5. THE CLIMATE SUMMIT 2009: At the backdrop of Climate Summit at Copenhagen Denmark, the official Bharatiya delegation could spend sometime with the Bharatiyas there. The swayemseveks & sevikas of Guru Gobind Singh Shakha, (Hindu Swayamsevek Sangh Denmark) organised a dinner at Mangat Ram Sharma’s place for the M.P.’s Dr. Murli Monohar Joshi (BJP), Hamdullah Sayeed (Congress),, Bhartruhari Mahtab (BJD) and Sita Ram Yachuri (CPI).
On the concluding day of the Climate Summit, the swayemseveks and sevikas with the help from Durga Bhajan Mandli, Denmark invited Dr. Murli Manohar Joshi to a meeting attended by 40 people at Katrinedal School, where the weekly Shakha is held every Sunday.
Dr. Murli Monohar Joshi delivered a lecture on the climate change and the contributions of Bharat to the cause. He gave some references from the Hindu scriptures and the Hindu ways of life how the Bharatiya people are already doing a lot to save the gobal environment through the daily routine.
6. COURT STAYS WORK ON PROPOSED ISLAMIC BANK IN KERALA: A division bench of the Kerala High Court on Jan 5 stayed all further move by the state-owned Kerala State Industrial Development Corp (KSIDC) to set up an Islamic bank.
The division bench gave its orders after a petition was filed by former central minister Subramanian Swamy, who maintained that the proposed bank was against India's secular credentials and its banking norms.
The proposed bank would have Sharia-compliant banking products and profits made out of the investments would be distributed to the shareholders.
7. SEVIKA SAMITI SAMMELAN IN KOLKATA: A three-day training camp of Rashtra Sevika Samiti as part of the birth centenary of Vandaniya Tai Apte for the workers of Purvottar Kshetra concluded in Kolkata on December 27 . Over 600 Sevikas participated in the camp.
Sanyasini Gynanandamayi Maa inaugurated the sammelan on December 25. Akhil Bharatiya Baudhik Pramukh Smt Sarad Renu, Sah-Baudhik Pramukh Smt Sulabha Despande, Prant Sanchalika of Uttar Assam Dr Malati Barua were present on the occasion.
Sanyasini Gynanandamaoyi Maa praised the activities of Rashtra Sevika Samiti and invited Smt to visit her Ashram at Hridaypur to impart training to the activists. She urged the women to join the Samiti work.
8. THE 4TH BHARATVANSHI GAURAV SAMMAN-2008 was conferred on Shivnath Rai Bajaj of Thailand by Smt. Sushma Swaraj, Leader of Opposition, Lok Sabha, at a colourful ceremony in New Delhi, on 10th January, 2010. The award has been constituted by Antar-Rasshtriya Sahayog Nyas (Trust for International Co-operation) and consists of a citation, a shawl, a memento and Rupees one lakh to appreciate achievement by publicly honouring a person every year for their excellence and working for Bharatiya Diaspora.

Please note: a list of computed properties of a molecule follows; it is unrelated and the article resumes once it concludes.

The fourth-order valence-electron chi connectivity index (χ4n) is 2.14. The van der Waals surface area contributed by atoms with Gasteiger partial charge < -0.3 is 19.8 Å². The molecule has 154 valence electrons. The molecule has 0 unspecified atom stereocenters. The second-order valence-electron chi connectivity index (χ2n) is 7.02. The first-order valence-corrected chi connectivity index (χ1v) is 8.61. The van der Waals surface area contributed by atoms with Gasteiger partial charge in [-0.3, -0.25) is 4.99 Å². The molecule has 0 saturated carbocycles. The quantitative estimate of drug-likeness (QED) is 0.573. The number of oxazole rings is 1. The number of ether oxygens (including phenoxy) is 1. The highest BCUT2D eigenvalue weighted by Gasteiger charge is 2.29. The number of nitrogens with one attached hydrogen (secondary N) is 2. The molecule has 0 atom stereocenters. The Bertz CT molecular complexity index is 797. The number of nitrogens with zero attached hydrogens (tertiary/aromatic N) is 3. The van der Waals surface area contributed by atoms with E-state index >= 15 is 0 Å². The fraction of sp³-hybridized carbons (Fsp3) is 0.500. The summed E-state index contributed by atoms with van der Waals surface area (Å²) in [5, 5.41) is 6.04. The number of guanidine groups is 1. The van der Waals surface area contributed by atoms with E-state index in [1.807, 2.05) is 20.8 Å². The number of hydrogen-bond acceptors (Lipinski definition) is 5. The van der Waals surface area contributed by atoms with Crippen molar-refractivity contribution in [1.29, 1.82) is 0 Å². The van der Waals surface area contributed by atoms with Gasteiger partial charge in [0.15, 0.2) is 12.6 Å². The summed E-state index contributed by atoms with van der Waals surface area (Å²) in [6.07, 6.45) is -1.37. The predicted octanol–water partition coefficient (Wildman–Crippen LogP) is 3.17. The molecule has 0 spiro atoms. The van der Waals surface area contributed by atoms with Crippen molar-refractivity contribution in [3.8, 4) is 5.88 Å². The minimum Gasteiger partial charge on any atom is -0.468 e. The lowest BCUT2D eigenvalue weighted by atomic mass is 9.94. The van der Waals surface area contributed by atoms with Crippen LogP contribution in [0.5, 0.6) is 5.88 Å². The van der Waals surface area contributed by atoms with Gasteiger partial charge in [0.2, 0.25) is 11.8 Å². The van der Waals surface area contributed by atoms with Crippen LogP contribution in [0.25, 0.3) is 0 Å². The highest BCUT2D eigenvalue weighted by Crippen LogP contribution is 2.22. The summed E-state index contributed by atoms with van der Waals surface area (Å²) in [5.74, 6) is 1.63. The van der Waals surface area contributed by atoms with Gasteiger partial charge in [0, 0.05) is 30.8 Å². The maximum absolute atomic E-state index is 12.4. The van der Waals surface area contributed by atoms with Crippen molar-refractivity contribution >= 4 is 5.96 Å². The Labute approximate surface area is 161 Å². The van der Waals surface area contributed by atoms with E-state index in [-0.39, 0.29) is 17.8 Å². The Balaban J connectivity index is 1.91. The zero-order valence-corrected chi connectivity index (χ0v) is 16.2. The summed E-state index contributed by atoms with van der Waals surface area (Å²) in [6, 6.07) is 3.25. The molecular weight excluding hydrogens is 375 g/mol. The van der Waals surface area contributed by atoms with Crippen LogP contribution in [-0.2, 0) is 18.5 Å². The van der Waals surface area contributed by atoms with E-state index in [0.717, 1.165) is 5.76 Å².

On this occasion Smt. Sushma Swaraj, recalled the love for Bharat in the hearts of PIOs by narrating another story, that earlier days, they put flowers in sea (ocean) thinking that atleast at later date, it will touch the shore of Bharat. In the absence of Shri Shivnath Bajaj his son, Subhash Bajaj, accepted the award.
9. MAKAR SANKRAANTI 2010. TRINIDAD & TOBAGO: Makar Sankranti Utsav was celebrated at a National level in Trinidad at the Manzanila beach, on 10th January 2010.
At Mrityunjay shakha with the whistle of Mukhya
Shikshak Balkaran ji all swyamsevaks and sevikas settled down for the SuryaNarayan puja with singing of bhajans. Surya namaskaar demonstration by the Aranguez mandal followed. On the occasion, the chief guest of the function, Prof. Vijay Narayn Singh, a well known surgeon remarked that, it has been proved beyond doubt that surya namasakar not only helps in toning your body but also helps in development of mental activity. Ramcharan ji, mandal karyawah of Barrackpore mandal delivered an inspiring baudhik and exerted everyone to be a Hindu by choice and a more active Hindu. After this the Sanghchalak of Trinidad & Tobago Shri Deoroop ji Teemal gave a vote of thanks. Dhwajaavataran was done after Praarthanaa. 59 swayamsevaks, out of which 41 were in ganavesh and 54 sevikaas, 25 in ganvesh took part in the utsav
10. NRIS TO GET VOTING RIGHTS BY NEXT LS POLLS: PM: NRIs will be able to vote in the next general elections, Prime Minister Manmohan Singh told the annual gathering of the Bharatiya diaspora - Pravasi Bharatiya Divas amid indications that the long-held promise may be comimg to fruition with government planning to change the definition of who is a "citizen".
Dr. Singh said, "I recognise the legitimate desire of Bharatiyas living abroad to exercise their franchise and to have a say in who governs Bharat... In fact, I would go a step further and ask why more overseas Bharatiyas should not return home to join politics and public life as they are increasingly doing in business and academia."
11. KNIGHTHOOD FOR UK'S FIRST SIKH JUDGE: London based Mota Singh, who is the UK's first Sikh and Asian judge, who is also a Queen's Counsel, has been knighted in the Queen's New Year Honours List for "services to the Administration of Justice, Community Relations and to the Voluntary Sector".
His decision to wear a white turban in court, instead of a wig, came to be seen as a sign of a multicultural Britain.
A Ramgarhia Sikh, Mota Singh was raised and educated in Nairobi, Kenya. In 1954, he shifted to England to complete the remaining part of his studies of Law. He joined the English bar in 1967.
Within months, he developed a successful practice in civil law.